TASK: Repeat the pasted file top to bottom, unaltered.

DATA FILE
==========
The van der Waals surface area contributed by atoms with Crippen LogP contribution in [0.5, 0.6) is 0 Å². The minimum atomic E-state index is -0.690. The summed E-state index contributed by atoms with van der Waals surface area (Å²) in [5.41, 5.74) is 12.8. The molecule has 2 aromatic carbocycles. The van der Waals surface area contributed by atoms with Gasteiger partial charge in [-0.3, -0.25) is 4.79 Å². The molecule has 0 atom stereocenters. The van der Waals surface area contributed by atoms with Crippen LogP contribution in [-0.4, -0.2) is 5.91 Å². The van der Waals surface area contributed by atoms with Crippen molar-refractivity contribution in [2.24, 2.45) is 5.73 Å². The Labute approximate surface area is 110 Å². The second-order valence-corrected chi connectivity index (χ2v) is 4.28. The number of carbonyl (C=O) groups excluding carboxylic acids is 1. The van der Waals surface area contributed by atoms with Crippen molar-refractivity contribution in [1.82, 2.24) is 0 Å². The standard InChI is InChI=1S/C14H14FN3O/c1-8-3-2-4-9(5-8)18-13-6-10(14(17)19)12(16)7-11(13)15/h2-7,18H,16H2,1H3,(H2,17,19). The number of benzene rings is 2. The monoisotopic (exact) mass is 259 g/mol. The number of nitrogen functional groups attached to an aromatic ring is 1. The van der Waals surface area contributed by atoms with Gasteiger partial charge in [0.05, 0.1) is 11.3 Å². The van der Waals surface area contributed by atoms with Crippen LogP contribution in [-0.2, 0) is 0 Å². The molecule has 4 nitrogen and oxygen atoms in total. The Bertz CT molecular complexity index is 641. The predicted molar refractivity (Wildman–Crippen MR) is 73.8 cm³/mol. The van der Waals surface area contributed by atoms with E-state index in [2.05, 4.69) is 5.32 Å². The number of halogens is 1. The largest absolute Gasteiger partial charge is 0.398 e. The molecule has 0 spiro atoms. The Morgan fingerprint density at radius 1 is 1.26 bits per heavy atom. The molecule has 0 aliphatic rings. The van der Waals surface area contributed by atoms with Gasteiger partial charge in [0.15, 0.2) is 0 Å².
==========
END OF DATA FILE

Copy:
The van der Waals surface area contributed by atoms with Crippen LogP contribution in [0.5, 0.6) is 0 Å². The minimum atomic E-state index is -0.690. The summed E-state index contributed by atoms with van der Waals surface area (Å²) in [5.41, 5.74) is 12.8. The molecule has 2 aromatic carbocycles. The van der Waals surface area contributed by atoms with Gasteiger partial charge in [-0.3, -0.25) is 4.79 Å². The molecule has 0 atom stereocenters. The van der Waals surface area contributed by atoms with Crippen LogP contribution in [-0.4, -0.2) is 5.91 Å². The van der Waals surface area contributed by atoms with Crippen molar-refractivity contribution in [2.24, 2.45) is 5.73 Å². The Labute approximate surface area is 110 Å². The second-order valence-corrected chi connectivity index (χ2v) is 4.28. The number of carbonyl (C=O) groups excluding carboxylic acids is 1. The van der Waals surface area contributed by atoms with Crippen molar-refractivity contribution in [1.82, 2.24) is 0 Å². The standard InChI is InChI=1S/C14H14FN3O/c1-8-3-2-4-9(5-8)18-13-6-10(14(17)19)12(16)7-11(13)15/h2-7,18H,16H2,1H3,(H2,17,19). The number of benzene rings is 2. The monoisotopic (exact) mass is 259 g/mol. The number of nitrogen functional groups attached to an aromatic ring is 1. The van der Waals surface area contributed by atoms with Gasteiger partial charge in [0.05, 0.1) is 11.3 Å². The van der Waals surface area contributed by atoms with Crippen LogP contribution in [-0.2, 0) is 0 Å². The molecule has 4 nitrogen and oxygen atoms in total. The Bertz CT molecular complexity index is 641. The predicted molar refractivity (Wildman–Crippen MR) is 73.8 cm³/mol. The van der Waals surface area contributed by atoms with E-state index in [2.05, 4.69) is 5.32 Å². The number of halogens is 1. The largest absolute Gasteiger partial charge is 0.398 e. The molecule has 0 spiro atoms. The Morgan fingerprint density at radius 1 is 1.26 bits per heavy atom. The molecule has 0 aliphatic rings. The van der Waals surface area contributed by atoms with Gasteiger partial charge in [0.15, 0.2) is 0 Å².